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Citation Information

Type Working Paper - DPRU Working Paper 12/149
Title Estimating the impact of minimum wages on employment, wages and nonwage benefits: The case of agriculture in South Africa
Author(s)
Issue 12/149
Publication (Day/Month/Year) 2012
Page numbers 1-23
URL http://www.dpru.uct.ac.za/sites/default/files/image_tool/images/36/DPRU WP12-149.pdf
Abstract
Assessments of the impact of minimum wages on labor market outcomes in Africa are relatively rare. In part this is because the data available do not permit adequate treatment of econometric issues that arise in such an assessment. This paper attempts to estimate the impact of the introduction of a minimum wage law within the Agriculture sector in South Africa, based on 15 waves of the biannual Labour Force Survey (LFS), starting in September 2000 and ending in September 2007. The chosen sample includes six waves before the legislation’s effective date (March 2003) and nine afterwards. All 15 waves are pooled and treated as repeated cross sections over time. In order to assess whether the changes experienced by farm workers are unique, we identify a control group that has similar characteristics to the treatment group. Our econometric approach involves using two alternative specifications of a difference-in-differences model. We test whether employers reduced employment, and whether they responded at the intensive margin by reducing hours of work. The law also required non-wage benefits to be introduced, and we track the response here in the form of one such provision, namely that of a written contract. The results suggest a significant employment reduction in agriculture from the minimum wage – and in particular a noticeable move away from employment of part-time workers –, an increase in wages on average, and a rise in non-wage compliance. Our analysis also indicates that average hours of work adjusted in two ways: firstly, the overall average of hours worked fell in the post-law period, suggesting that employers adjusted to some extent on the intensive margin, and secondly, it appears that hours of work increased by more in areas where wages were lower in the pre-law period – driven largely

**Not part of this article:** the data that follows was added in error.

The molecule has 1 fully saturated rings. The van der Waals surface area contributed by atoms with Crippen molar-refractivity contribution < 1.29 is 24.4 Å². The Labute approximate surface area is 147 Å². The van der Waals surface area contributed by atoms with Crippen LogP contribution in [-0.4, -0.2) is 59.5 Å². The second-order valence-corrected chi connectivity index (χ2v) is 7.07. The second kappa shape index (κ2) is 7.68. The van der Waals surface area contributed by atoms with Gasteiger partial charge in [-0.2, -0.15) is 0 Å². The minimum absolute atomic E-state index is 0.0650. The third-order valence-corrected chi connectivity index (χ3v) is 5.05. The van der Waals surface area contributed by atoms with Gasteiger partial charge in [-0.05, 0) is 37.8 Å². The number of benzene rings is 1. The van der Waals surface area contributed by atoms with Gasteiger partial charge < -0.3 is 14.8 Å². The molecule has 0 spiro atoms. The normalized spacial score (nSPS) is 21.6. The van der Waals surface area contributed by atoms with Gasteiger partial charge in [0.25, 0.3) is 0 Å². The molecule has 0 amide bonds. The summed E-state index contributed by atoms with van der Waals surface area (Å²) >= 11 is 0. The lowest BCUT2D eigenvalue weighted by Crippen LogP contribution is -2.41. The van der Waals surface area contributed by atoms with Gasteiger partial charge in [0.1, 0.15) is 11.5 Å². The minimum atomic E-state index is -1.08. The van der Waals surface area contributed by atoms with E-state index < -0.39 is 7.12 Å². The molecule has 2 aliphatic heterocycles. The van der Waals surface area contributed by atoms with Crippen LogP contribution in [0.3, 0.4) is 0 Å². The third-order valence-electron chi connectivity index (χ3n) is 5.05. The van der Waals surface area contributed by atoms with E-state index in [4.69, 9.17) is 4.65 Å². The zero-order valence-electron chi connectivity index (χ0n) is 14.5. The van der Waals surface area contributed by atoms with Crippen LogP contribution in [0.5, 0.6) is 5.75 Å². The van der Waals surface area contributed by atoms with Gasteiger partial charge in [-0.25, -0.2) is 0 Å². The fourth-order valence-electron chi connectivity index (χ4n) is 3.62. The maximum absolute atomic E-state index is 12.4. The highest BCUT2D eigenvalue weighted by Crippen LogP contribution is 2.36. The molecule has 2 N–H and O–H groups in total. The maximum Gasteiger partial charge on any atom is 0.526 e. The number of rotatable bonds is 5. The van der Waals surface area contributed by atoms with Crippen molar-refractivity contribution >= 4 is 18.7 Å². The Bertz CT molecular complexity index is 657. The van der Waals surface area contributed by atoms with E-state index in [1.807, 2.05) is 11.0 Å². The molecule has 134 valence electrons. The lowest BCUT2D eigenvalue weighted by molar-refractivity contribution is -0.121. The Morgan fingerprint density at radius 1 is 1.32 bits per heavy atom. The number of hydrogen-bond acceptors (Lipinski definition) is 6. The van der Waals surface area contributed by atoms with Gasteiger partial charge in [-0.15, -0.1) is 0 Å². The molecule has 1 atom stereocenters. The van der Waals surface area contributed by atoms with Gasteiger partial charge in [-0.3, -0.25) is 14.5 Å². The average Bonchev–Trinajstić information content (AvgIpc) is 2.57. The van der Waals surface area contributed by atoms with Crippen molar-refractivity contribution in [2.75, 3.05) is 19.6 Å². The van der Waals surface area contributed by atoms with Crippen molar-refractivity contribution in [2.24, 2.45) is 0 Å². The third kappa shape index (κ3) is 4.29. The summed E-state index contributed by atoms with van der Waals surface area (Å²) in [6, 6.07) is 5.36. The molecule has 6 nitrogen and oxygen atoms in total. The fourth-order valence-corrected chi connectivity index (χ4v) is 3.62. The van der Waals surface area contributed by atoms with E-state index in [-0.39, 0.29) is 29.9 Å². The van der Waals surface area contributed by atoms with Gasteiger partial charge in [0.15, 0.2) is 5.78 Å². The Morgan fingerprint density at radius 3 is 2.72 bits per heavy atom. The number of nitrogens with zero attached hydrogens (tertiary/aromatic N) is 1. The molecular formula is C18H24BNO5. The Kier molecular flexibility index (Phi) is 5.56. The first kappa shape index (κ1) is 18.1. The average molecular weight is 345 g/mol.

by the fall in part-time employment.

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Bhorat, Haroon, Ravi Kanbur, and Benjamin Stanwix. "Estimating the impact of minimum wages on employment, wages and nonwage benefits: The case of agriculture in South Africa." DPRU Working Paper 12/149 , no. 12/149 (2012).
Copyright DataFirst, University of Cape Town